Another short insight into successful citizen activism by veteran change-maker John Graham
Some time ago I went back for a reunion to the high school in Tacoma I graduated from. Nearly all my classmates were leading comfortable lives in business or the professions. They talked about their houses and their investments and how well their kids were doing.
But the classmate who most caught my attention was Tom. He’d been the "slow” one in our class, the butt of jokes. But for 30 years he’d been directing a social service agency in the worst area of Tacoma and had just started a controversial needle exchange program. Tom was fascinating. He spoke about his work with addicts with the charisma and energy and peace of mind of a person who had truly found his calling and answered it with everything he had.
Wise people have known for thousands of years that nothing is more important in life than finding personal meaning in what we do, something in sync with our deepest priorities and ideals. We all want to look at the image in the mirror in the morning and know that we're not on the planet just to take up space.
Like Tom, like many others, I've found the surest path to this meaning is service, is helping make life better for other people. If you find a way to serve, you’ll find a path to meaning that will bring joy to the deepest part of you. And you'll help solve the problems that you care about.
"Service" does not mean becoming Mother Theresa. It does not mean sackcloth and ashes.
Service as a professional person, say as a doctor or teacher, can be making other peoples’ lives healthier, more fulfilled, more productive…
Service as a businessperson can be making a needed product at a fair price, under conditions fair to labor and friendly to the environment and to the community.
Service as an artist does not mean winning at Cannes. It means using your art to help people see the truth and beauty in the world.
Service in a “service job” means more than doing your job. It means taking pride in what you do, inspiring others to do the same—and lending your thoughts and support to the fight for fair labor conditions.
Service as a community member and as a citizen—well, I don’t need to tell you about the problems that need solving in your community or nation or the world.
But there are so many challenges and problems out there. How do you make the best possible use of the time and resources you’ve got? Tom had found his path. Which path is yours?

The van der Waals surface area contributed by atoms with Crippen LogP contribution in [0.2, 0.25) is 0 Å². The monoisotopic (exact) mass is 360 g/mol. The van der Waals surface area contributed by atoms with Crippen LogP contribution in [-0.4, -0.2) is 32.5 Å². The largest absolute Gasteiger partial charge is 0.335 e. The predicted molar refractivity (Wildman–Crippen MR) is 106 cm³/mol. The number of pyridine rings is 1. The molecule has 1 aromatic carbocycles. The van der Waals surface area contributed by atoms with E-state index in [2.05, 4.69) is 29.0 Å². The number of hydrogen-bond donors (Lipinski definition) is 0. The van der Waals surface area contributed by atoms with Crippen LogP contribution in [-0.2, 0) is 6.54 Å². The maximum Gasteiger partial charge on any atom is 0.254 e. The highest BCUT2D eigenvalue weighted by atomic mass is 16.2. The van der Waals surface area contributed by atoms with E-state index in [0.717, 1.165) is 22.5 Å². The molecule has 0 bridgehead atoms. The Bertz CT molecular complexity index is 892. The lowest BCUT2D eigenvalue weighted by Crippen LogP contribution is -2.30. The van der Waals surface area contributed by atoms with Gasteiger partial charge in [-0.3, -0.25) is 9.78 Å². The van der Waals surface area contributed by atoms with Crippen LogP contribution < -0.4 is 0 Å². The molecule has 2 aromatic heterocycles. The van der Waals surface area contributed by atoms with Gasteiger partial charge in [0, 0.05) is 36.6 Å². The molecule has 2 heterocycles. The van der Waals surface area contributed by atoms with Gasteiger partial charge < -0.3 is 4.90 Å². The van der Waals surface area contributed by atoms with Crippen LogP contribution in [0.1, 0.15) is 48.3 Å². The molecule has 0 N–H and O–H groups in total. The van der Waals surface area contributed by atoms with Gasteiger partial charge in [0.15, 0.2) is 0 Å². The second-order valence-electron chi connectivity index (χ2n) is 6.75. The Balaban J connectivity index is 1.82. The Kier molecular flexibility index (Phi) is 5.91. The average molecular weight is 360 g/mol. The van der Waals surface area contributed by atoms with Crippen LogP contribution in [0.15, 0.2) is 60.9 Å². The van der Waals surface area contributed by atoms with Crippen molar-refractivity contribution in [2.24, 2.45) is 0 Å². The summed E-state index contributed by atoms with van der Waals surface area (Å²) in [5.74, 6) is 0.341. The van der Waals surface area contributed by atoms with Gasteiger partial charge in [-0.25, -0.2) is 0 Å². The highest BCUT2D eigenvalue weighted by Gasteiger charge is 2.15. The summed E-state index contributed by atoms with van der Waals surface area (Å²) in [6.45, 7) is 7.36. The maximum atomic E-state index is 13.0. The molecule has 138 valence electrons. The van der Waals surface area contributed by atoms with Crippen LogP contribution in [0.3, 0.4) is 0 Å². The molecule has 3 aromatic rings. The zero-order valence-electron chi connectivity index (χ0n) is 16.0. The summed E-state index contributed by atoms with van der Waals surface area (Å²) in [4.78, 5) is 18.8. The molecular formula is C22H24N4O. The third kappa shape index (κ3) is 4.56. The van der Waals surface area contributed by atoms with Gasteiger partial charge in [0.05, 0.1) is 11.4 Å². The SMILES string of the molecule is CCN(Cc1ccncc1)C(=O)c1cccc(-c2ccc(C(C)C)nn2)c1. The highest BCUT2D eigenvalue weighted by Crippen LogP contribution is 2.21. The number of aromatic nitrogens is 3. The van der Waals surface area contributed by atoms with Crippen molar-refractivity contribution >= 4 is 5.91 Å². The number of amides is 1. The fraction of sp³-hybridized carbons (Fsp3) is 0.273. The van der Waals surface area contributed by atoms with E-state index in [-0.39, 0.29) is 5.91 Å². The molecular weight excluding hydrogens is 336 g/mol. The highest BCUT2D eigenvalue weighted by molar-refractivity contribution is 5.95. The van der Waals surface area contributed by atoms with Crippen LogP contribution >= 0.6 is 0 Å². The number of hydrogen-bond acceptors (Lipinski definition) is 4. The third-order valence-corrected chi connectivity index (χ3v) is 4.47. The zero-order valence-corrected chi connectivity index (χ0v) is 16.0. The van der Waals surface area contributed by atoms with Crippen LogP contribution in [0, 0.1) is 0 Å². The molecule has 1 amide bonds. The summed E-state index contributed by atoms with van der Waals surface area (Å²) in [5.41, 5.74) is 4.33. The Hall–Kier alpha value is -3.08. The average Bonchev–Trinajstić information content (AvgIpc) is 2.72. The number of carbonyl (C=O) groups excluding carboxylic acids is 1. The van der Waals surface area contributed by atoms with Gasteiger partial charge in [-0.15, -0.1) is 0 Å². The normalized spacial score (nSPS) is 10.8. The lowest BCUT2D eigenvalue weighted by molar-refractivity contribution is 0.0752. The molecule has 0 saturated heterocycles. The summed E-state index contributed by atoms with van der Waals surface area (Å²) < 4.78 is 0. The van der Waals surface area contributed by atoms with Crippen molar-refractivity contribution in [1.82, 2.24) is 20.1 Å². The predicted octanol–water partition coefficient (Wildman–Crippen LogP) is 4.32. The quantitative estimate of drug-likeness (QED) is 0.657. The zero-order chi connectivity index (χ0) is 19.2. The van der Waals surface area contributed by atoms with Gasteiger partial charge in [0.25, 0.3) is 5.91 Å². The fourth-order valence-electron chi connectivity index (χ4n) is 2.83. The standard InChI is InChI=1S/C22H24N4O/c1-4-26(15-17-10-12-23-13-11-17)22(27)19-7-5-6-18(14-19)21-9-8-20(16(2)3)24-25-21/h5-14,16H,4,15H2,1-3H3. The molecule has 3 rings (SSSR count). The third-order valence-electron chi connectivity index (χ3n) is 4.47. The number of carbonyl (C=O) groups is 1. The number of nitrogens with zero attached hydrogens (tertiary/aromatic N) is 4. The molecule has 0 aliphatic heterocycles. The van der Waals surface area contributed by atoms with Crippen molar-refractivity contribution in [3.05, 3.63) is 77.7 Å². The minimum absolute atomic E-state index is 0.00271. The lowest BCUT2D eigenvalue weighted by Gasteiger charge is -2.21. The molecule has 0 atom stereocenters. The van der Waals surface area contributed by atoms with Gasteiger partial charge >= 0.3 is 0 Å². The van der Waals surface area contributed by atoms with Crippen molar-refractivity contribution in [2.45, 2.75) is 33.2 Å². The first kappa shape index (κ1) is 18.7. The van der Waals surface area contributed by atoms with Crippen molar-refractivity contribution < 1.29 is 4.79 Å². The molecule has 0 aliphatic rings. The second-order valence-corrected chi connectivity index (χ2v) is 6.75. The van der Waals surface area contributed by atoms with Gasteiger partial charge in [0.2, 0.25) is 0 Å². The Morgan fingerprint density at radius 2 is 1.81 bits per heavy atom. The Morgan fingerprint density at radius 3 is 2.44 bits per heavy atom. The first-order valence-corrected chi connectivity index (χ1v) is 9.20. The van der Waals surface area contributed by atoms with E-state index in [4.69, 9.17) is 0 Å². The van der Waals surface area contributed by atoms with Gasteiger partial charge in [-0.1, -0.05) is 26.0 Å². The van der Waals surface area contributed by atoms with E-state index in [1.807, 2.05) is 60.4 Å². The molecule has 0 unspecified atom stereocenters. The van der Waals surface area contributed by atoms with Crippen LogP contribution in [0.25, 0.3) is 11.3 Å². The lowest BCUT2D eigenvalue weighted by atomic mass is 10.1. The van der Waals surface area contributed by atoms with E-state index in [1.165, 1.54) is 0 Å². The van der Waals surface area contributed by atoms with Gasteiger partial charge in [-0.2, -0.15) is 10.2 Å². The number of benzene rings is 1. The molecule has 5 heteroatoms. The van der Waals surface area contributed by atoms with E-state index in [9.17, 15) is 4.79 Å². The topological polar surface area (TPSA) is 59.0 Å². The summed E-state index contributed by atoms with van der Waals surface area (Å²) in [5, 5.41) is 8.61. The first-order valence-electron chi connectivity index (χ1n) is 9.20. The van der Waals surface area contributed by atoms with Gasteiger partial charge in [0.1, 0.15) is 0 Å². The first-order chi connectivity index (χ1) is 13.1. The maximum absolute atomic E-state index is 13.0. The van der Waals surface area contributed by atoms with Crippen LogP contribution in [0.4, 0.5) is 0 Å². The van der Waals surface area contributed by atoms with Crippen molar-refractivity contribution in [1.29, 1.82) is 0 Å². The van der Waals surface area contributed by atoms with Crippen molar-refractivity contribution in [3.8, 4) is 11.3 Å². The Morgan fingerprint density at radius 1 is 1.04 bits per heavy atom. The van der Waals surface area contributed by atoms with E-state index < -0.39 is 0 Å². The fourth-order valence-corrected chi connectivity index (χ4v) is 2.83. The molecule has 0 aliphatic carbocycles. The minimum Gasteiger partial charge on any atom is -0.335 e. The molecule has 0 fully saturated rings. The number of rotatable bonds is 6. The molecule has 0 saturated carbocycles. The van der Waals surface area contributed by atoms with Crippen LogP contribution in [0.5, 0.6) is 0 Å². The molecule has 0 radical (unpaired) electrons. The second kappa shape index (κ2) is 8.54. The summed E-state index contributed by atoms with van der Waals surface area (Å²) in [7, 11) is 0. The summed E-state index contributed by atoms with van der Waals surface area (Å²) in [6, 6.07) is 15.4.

Only you can know what the best path is for you. What I do know is that every one of us has and will have unique opportunities to make a difference, if only in small and quiet ways. A successful life is about spotting those opportunities and acting on them. The only mistake you can make is to ignore the quest.
If your opportunity to serve, to make a difference, is not yet clear to you, here are some suggestions for finding it:
• Ask what you care about. Is there something calling out to you, something that just won’t go away? You think about it when you are alone. It’s in your dreams. Even an errant billboard or online commercial might remind you of it.
• Take inventory of your background and experiences, and of what you like to do and what you’re good at. Those elements are not in your life as accidents. If you assume, as I do, that there is purpose to existence, then it’s hard to avoid the conclusion that personal attributes, whether innate or acquired, are there in order to be used. There’s a reason for an eagle’s claws, a bat’s sonar. So if you’re really good at working with preschoolers, or giving speeches, or repairing machines, or balancing budgets, or making people laugh, or conquering the Internet—consider these areas as indicators of where your path of service may lie.
• Spend part of your search in silence and pay attention to signs and hunches.
• Look at all the things in your community and city and on your planet that you think aren’t going right. Not enough is being done to fix them and you are not happy with that. Maybe there’s an issue here with your name on it.
Service is not about being a superhero. It’s about starting from where you are, using your talents, personality, enthusiasm, and preferences. You don’t have to save the world—maybe the problems that grab your attention are small and local. Maybe they have to do with some big, pressing social concern, and maybe they don’t. Your cause doesn’t have to be something intrinsically noble, like feeding the hungry or freeing the oppressed. Most problems are much more “ordinary” than that, but that doesn’t mean they are any less worth solving, or that doing so would be any less satisfying.
On the other hand, it's simply not enough to just wish something good might happen or to cheer someone else on. What’s important is to commit to the search for the problem that calls for you and, when you find it, to pitch into solving it with everything you’ve got. Do this not just for the people you’ll serve. Do it for you. Do it for the meaning it will give to your life.
Next: #3—How to Launch an Initiative for Change
John Graham is author of Stick Your Neck Out—a Street-smart Guide to Creating Change in Your Community and Beyond
Photo credit: https://www.flickr.com/photos/timtom/5327673307/